August 12, 2015
Men who participated in moderate amounts of physical activity, particularly walking and bicycling, were associated with a lower risk of future heart failure compared to those with lower and higher levels of activity. However, ...

Exercising more, sitting less reduces heart failure risk in men

January 21, 2014
Sitting for long periods increases heart failure risk in men, even for those who exercise regularly, according to new research published in the American Heart Association journal Circulation: Heart Failure.

Some exercise is better than none; more is better to reduce heart disease risk

August 1, 2011
Even small amounts of physical activity will help reduce heart disease risk, and the benefit increases as the amount of activity increases, according to a quantitative review reported in Circulation, journal of the American ...

Sex does not increase heart attack risk

September 21, 2015
Sex is rarely the cause of a heart attack, and most heart disease patients are safe to resume sexual activity after a heart attack, according to a research letter published today in the Journal of the American College of ...

An hour of moderate exercise a day may decrease heart failure risk

September 2, 2014
In a new study reported in the American Heart Association journal Circulation: Heart Failure, researchers say more than an hour of moderate or half an hour of vigorous exercise per day may lower your risk of heart failure ...

Exercise protects against heart failure even at advanced ages

November 15, 2012
(HealthDay)—Among older adults, physical activity may protect against heart failure, as indicated by lower levels of N-terminal pro-B-type natriuretic peptide (NT-proBNP) and cardiac troponin T (cTnT), according to a study ...

Recommended for you

Can stem cells help a diseased heart heal itself? Researchers achieve important milestone

December 14, 2018
A team of Rutgers scientists, including Leonard Lee and Shaohua Li, have taken an important step toward the goal of making diseased hearts heal themselves—a new model that would reduce the need for bypass surgery, heart ...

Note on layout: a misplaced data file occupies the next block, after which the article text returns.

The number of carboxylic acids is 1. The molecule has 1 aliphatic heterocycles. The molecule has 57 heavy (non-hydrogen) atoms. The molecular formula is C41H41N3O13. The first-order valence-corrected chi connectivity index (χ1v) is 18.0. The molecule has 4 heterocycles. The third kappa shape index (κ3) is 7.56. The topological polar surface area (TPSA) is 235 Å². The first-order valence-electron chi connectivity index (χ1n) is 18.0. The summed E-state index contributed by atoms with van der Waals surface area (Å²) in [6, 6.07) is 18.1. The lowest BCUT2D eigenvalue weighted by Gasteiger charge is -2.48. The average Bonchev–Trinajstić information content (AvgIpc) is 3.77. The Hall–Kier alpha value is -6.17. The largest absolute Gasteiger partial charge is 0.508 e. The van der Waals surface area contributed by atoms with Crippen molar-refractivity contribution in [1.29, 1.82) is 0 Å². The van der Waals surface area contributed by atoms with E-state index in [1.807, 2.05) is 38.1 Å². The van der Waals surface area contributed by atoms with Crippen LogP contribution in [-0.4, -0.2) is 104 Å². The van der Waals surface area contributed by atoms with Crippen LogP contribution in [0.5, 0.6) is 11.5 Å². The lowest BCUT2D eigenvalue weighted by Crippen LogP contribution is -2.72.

Your weight history may predict your heart failure risk

December 12, 2018
In a medical records analysis of information gathered on more than 6,000 people, Johns Hopkins Medicine researchers conclude that simply asking older adult patients about their weight history at ages 20 and 40 could provide ...

New understanding of mysterious 'hereditary swelling'

December 12, 2018
For the first time ever, biomedical researchers from Aarhus University, Denmark, report cellular defects that lead to a rare disease, hereditary angioedema (HAE), in which patients experience recurrent episodes of swelling ...

Age is the biggest risk for heart disease, but lifestyle and meds have impact

December 12, 2018
Of all the risk factors for heart disease, age is the strongest predictor of potential trouble.

Higher risk of heart attack on Christmas Eve

December 12, 2018
The risk of heart attack peaks at around 10pm on Christmas Eve, particularly for older and sicker people, most likely due to heightened emotional stress, finds a Swedish study in this week's Christmas issue of The BMJ.

Researchers have found that incidence of heart failure was around two-fold higher in people with diabetes

December 11, 2018
Researchers have found that incidence of heart failure was around two-fold higher in people with diabetes.

0 comments

Please sign in to add a comment. Registration is free, and takes less than a minute. Read more

Click here to reset your password.
Sign in to get notified via email when new comments are made.